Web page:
Friday, 23 September 2016



Hay: "Having been married 3 times, who is your favourite wife?"

Chairman: "Always the next  one."

When I first started shopping for food in the early 70s, rump was more expensive than, and preferable to, sirloin.  At some point chefs started promoting sirloin, saying the fat content produced a better taste, despite the thick layer of gristly fat that's paid for and yet left on every plate of sirloin steak eaten. As a consequence of promotion, sirloin rose in cost and is now more expensive than rump.

If the fat on a sirloin makes it so tasty, why is fillet steak or tenderloin considered the best, and most expensive  cut, and yet its fat content is almost zero?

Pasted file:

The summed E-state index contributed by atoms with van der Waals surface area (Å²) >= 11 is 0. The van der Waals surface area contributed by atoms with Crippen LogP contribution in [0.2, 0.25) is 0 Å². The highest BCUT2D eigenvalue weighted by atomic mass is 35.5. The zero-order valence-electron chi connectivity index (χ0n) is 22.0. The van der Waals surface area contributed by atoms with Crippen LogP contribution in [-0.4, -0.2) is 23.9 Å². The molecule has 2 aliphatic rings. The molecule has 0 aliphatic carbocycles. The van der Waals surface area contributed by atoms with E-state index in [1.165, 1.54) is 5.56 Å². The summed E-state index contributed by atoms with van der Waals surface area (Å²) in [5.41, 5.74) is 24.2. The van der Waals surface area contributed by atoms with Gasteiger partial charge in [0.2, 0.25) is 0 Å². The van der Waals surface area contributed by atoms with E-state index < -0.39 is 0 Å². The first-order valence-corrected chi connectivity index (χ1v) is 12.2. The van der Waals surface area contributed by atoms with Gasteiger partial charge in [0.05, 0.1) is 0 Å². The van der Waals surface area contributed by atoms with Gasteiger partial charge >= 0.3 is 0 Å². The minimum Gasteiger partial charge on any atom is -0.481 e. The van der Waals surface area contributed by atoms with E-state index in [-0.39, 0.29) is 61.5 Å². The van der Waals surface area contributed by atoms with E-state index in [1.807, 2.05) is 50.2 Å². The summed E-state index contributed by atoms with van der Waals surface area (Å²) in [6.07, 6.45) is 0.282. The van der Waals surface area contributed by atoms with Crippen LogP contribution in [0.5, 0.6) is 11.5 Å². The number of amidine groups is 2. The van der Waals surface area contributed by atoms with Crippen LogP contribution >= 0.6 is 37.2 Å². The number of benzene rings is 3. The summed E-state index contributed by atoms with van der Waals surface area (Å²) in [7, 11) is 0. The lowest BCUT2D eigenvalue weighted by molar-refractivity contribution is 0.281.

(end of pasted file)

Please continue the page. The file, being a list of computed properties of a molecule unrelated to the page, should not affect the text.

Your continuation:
Nothing to do with taste and everything to do with the law of supply and demand, as evidenced by the price of skirt steak (aka butcher's steak, hangar steak or onglet) starting to rise now that people are becoming more aware of its potential as a much more tasty and cheaper alternative to either rump or sirloin.

Whenever we have steak I always buy skirt (£9 or £10 per kilo), frying it for about 4 minutes each side (depending on thickness) and then cutting it into slices across the grain due to it being slightly tougher than standard steak. Due to it coming from nearer the guts, it has a much more meaty (almost gamey) taste which is far superior to that of rump or sirloin - in my opinion.


  1. Don't forget the long lenght of time for the meat to hang.

    1. Which is why I use my local butcher, rather than Tesco or their ilk.